Reader's Comments

Tim Carter    Columbus, MS
On behalf of a grateful nation.... I salute you both for your service and the ultimate sacrifice paid by "Sunshine" .  To the parents and family I thank you for your service as parents of these fine service members.  I pray for a peace and a comfort for you all.

RaNae Vaughn    Iuka, MS
Thank you for your loving sacrifice for my freedom.
US Army SSGT Jeffrey Dayton
Caledonia, MS
Died April 29, 2004

Today's post is in honor of US Army Staff Sergeant Jeffrey Dayton of Caledonia, MS. SSGT Dayton is one of two young men from Caledonia to die in Iraq. The other is SSGT Brian Freeman, featured on 40 Days of Honor last week.

Everyone called him “Sunshine”. It’s not exactly the kind of nickname you would expect from a soldier in the Army. But that is what Staff Sergeant Jeffrey Dayton was known as to the people in his unit –“Sunshine”. He earned his nickname because of the smile he carried on his face, as if it were just another part of his uniform. Jeffrey had a very kind, overly friendly disposition that never seemed to get rattled. And when you served in conditions like Jeffrey and his fellow soldiers did, you needed some of that positive spirit from time to time. Sunshine was there to deliver.

Jeffrey Dayton had another nickname. It was one he used to refer to himself. That nickname was “Six”. As the sixth child of Jim & Sheila Dayton, Jeffrey “Six” Dayton had a special place in his family, again because of his upbeat personality. They all loved him and recognized his incredibly positive outlook.

Jeffrey entered the Army in February 1998, but it was a duty he seemed destined for even as a child. According to his family, he was always drawn to "all things Army". But on April 29, 2004, “Six” was killed with seven other men in his unit when a suicide bomber attacked their patrol.

When news of his death reached his brother John serving with the Air Force in the Middle East, he immediately requested to leave his post in order to escort his little brother’s body home. For John, it was his duty as a brother and his duty as a soldier to not let Jeffrey make the journey alone. As John made his way with Jeffrey through airports in Frankfort (Germany), Atlanta, and Memphis, he was amazed at the outpouring of respect he received. But even with the show of respect, it was the hardest thing he had ever done. Here is what he shared:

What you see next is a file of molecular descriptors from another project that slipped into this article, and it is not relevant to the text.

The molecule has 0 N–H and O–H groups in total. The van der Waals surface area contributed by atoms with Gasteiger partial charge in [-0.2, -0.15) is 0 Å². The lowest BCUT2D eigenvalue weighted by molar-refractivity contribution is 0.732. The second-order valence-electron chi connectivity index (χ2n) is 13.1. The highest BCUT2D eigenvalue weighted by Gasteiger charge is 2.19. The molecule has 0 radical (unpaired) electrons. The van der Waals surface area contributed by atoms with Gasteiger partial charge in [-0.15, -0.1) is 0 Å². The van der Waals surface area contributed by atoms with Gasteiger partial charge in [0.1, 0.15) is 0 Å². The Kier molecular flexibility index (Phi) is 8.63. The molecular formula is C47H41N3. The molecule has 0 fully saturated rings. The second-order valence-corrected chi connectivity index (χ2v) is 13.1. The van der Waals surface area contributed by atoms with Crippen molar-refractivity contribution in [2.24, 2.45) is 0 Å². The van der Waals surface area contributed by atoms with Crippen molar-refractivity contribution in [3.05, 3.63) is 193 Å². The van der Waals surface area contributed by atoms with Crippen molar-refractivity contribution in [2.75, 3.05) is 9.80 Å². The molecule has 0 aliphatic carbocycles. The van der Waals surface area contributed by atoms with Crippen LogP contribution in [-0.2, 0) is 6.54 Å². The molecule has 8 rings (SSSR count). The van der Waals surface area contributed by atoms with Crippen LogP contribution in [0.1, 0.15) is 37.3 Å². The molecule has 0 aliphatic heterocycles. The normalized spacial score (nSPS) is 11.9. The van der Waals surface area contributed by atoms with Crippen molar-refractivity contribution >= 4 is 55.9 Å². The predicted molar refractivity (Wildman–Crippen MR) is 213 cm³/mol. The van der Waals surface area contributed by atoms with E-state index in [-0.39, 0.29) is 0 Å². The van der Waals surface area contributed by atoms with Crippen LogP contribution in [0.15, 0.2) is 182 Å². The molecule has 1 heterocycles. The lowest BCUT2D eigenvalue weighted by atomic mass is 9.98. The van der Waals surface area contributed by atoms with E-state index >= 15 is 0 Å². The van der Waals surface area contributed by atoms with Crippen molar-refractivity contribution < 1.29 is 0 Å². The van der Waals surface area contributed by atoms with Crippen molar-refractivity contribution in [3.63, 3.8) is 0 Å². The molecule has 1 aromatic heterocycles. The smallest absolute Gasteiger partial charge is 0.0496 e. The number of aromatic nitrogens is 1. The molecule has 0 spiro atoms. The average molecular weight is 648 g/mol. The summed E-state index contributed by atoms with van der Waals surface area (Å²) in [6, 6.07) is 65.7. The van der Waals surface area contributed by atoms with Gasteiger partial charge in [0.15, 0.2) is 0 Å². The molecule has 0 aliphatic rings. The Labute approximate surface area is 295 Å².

During the mission to escort my brother's body back home, the most difficult of any mission ever assigned to me, several people approached me in airports and thanked me for my service. I politely thanked them, but inside I felt hollow, and guilty. It just didn't seem right - my little brother died protecting others and they were thanking me. If only they knew. Some did recognize that the package in my hands contained an internment flag, and speaking with them made me feel better when I knew that their appreciation was more appropriately placed with my brother. John Galbreath, brother of Jeffrey Dayton

When he arrived in Columbus, MS, the show of respect continued. The Columbus Police Department cleared the roads and posted an officer at each intersection, each one standing in salute to Jeffrey. But the hardest part of all was when John finally arrived at his parents' home and knocked on the door. Even though his mother already knew what had happened, there was a certain reaility and finality to the moment that John still remembers to this day. He hated to see his mother crushed in this way.

SSGT Jeffrey Dayton was buried in Corinth, MS, the nearest military cemetery to his home in Caledonia. Today, a monument stands in his honor as well as in honor of SSGT Brian Freeman, two young men from the same town who gave their lives for freedom. Appropriately, it faces to the west, watching as the sunshine goes down from the day.

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This memorial in Caledonia honors the memory of SSGT Jeffrey Dayton. It is a very powerful reminder of the price paid by that town for freedom.

More photographs are listed below.

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